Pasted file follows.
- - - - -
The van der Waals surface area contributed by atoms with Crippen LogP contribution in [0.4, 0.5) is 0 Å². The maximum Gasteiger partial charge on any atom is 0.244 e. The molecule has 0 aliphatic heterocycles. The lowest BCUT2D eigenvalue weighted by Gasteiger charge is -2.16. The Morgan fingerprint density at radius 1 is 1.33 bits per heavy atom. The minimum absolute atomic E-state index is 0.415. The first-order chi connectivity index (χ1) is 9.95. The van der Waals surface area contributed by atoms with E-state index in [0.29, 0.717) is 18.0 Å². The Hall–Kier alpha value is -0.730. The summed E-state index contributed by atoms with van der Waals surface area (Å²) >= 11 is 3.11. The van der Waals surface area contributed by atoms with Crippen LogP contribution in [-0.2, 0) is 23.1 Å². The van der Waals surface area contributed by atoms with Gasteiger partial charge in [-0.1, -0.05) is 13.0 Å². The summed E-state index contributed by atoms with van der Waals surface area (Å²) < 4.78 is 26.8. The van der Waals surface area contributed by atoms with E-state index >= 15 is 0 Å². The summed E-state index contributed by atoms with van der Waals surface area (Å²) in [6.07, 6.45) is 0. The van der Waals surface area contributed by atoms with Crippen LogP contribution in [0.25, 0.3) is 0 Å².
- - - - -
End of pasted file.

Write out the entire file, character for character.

The van der Waals surface area contributed by atoms with Crippen LogP contribution in [0.4, 0.5) is 0 Å². The maximum Gasteiger partial charge on any atom is 0.244 e. The molecule has 0 aliphatic heterocycles. The lowest BCUT2D eigenvalue weighted by Gasteiger charge is -2.16. The Morgan fingerprint density at radius 1 is 1.33 bits per heavy atom. The minimum absolute atomic E-state index is 0.415. The first-order chi connectivity index (χ1) is 9.95. The van der Waals surface area contributed by atoms with E-state index in [0.29, 0.717) is 18.0 Å². The Hall–Kier alpha value is -0.730. The summed E-state index contributed by atoms with van der Waals surface area (Å²) >= 11 is 3.11. The van der Waals surface area contributed by atoms with Crippen LogP contribution in [-0.2, 0) is 23.1 Å². The van der Waals surface area contributed by atoms with Gasteiger partial charge in [-0.1, -0.05) is 13.0 Å². The summed E-state index contributed by atoms with van der Waals surface area (Å²) < 4.78 is 26.8. The van der Waals surface area contributed by atoms with E-state index >= 15 is 0 Å². The summed E-state index contributed by atoms with van der Waals surface area (Å²) in [6.07, 6.45) is 0. The van der Waals surface area contributed by atoms with Crippen LogP contribution in [0.25, 0.3) is 0 Å².